Juvenile Detention Alternatives and Mass Incarceration

The Juvenile Justice Initiative released our latests recommendations for detention reform in our report Reimagining Detention of Juveniles in Illinois: Detention as a Last Resort, July 2019.   

Here are the recommendations:

RECOMMENDATION #1: Require that juvenile judges and law enforcement exhaust all less restrictive alternatives before using juvenile detention (as currently required by statute prior to commitment to IDJJ) and insist on annually evaluated, consistent and vetted screening tools to support these discretionary decisions.

RECOMMENDATION # 2: Reduce disparities across the state by creating a data focused plan to addressing all disparities including economic, educational, racial, and geographic, in order to ensure that similarly situated youth are treated equally.

RECOMMENDATION # 3: Raise the minimum age of detention to 14 across the state in order to end detention of elementary and middle school age children.

RECOMMENDATION #4: Reduce reliance on detention & ensure proportionality by doing the following:

  • –  Ensure compliance with existing state law that prohibits detention for status offenses.

  • –  Prohibit detention for non-violent offenses including property and drug offenses.

  • –  End the use of detention for violations of probation by utilizing intermediate community- based sanctions.

  • –  Assess the use of warrants as the predicate for juvenile detention and improve policies, procedures and practices to reduce the incidence of detention based on warrants.

    RECOMMENDATION # 5: Require 24/7 review of the decision to detain a child. Ensure there is a panel of trained and resourced lawyers who are available on the weekend across state to be present in person with youth to represent them in detention review hearings.

    RECOMMENDATION # 6: Ensure public and independent oversight of juvenile detention through timely and public reporting of the use of detention, through annual policy analysis of the data with recommendations for improvement, and through routine civil monitoring.

    RECOMMENDATION #7: Revise detention standards to ensure compliance with national and international best practice and human dignity.

    RECOMMENDATION #8: Require the reporting and analysis of the use, impact and cost benefit of Electronic Monitoring of children. Develop standards for use, length of time, and monitoring practices.

To view the full report:  JJI Detention Report July 2019

Source(s): JJI 2018 Report, Illinois Juvenile Data Retention Report 2016

Growth of Incarceration in the US (4)

Juvenile detention is both hugely expensive for taxpayers – it costs Illinois over $85,000 annually to house a youth in prison – and fails to improve public safety or rehabilitate youth, with half of incarcerated youth returning within three years. Incarcerating youth also exposes them to potentially harmful environments.

Community based alternatives are dramatically more successful at preventing youth from reoffending – at far less cost. Redeploy Illinois provides counties with fiscal incentives to provide services to youth as an alternative to incarceration in state facilities.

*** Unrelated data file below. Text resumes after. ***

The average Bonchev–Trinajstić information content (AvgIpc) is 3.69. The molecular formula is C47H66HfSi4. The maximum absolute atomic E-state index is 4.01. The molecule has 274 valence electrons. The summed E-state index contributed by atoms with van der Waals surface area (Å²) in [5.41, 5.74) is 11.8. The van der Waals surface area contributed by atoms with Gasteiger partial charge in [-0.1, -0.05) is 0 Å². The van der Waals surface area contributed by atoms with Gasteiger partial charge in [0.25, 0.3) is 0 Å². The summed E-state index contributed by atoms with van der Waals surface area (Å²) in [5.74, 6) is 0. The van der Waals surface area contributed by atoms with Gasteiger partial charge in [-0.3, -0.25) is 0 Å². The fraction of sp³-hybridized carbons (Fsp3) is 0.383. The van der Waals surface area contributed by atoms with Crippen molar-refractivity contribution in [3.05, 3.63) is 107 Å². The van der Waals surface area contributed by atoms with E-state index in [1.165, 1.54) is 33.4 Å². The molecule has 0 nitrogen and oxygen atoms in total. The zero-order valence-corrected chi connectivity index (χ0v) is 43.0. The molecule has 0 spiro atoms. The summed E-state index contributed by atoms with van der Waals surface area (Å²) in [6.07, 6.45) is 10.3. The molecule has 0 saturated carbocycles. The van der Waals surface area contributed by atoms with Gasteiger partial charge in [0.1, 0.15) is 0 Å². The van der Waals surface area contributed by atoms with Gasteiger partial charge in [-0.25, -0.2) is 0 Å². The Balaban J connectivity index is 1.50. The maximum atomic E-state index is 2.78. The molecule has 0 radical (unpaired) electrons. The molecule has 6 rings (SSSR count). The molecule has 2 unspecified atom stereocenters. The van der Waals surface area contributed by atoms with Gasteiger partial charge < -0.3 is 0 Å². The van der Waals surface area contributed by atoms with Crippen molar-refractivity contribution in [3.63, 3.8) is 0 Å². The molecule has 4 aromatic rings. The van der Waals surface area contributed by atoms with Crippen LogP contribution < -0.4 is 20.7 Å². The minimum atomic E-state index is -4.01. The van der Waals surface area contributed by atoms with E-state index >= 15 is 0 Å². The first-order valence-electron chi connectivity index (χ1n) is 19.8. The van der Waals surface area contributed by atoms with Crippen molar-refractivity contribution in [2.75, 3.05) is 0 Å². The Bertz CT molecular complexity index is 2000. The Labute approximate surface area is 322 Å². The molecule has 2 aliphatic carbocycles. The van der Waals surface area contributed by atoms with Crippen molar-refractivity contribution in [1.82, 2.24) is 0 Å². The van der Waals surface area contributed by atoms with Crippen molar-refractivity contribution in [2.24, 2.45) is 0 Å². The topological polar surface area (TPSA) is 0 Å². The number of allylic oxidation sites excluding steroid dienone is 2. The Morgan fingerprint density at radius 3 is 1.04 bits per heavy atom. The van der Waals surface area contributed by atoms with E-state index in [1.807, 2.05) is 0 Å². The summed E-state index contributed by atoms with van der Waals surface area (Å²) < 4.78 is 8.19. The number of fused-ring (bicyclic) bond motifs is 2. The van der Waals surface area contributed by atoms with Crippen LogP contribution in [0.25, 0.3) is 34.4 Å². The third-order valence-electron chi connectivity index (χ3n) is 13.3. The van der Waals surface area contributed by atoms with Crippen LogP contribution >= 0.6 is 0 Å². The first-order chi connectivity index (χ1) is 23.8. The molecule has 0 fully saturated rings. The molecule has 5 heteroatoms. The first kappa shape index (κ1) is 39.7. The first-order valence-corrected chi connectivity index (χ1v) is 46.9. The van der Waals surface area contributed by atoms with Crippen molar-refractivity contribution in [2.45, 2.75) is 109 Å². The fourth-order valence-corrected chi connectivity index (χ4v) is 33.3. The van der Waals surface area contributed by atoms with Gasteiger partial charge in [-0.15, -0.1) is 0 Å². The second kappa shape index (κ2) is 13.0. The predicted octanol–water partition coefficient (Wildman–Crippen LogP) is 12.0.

In recent years, many states, including Illinois, often prompted in part by budget crises and/or news about abusive conditions in the prisons, have closed juvenile correctional facilities.

“Right-sizing” the Department of Juvenile Justice

Illinois is one of the national leaders in juvenile de-incarceration, having reduced court commitments to juvenile prisons by over 73% from a high of nearly 2300 in 1998 to under 500 today.  But we still have more work to do. Recent expert reports on the conditions of Illinois’ juvenile prisons show a broken system that should not be housing our most vulnerable children.  Incarcerated children are not receiving the mental health treatment they need, the education they deserve, and many remain in their cells for close to 24 hours a day without adequate programming or activities.  Read the full reports that were filed in the ACLU lawsuit against the Department of Juvenile Justice here.


JJI webpage on 24/7 Review of Decision to Detain a Child

Center for Children’s Law and Policy (2008). The Second Century Juvenile Justice Reform in IllinoisIllinois: Models for Change

Models for Change: Innovations in Practice, summarizes four promising practice innovations that have emerged from the MacArthur Models for Change funding and technical assistance in four key partner states, Pennsylvania, Illinois, Louisiana and Washington, November, 2010

The Second Century: Juvenile Justice Reform in Illinois, Center for Children’s Law and Policy, looks at promising juvenile justice policies and practices in Illinois, December, 2008

No More Children Left Behind Bars: A Briefing on Youth Gang Violence and Juvenile Crime Prevention, The Charles Hamilton Houston Institute for Race and Justice, Harvard Law School, March, 2008

Alternatives to the Secure Detention and Confinement of Juvenile Offenders, James Austin, Kelly Dedel Johnson and Ronald Weitzer, U.S. Department of Justice, Office of Juvenile Justice and Delinquency Prevention, September, 2005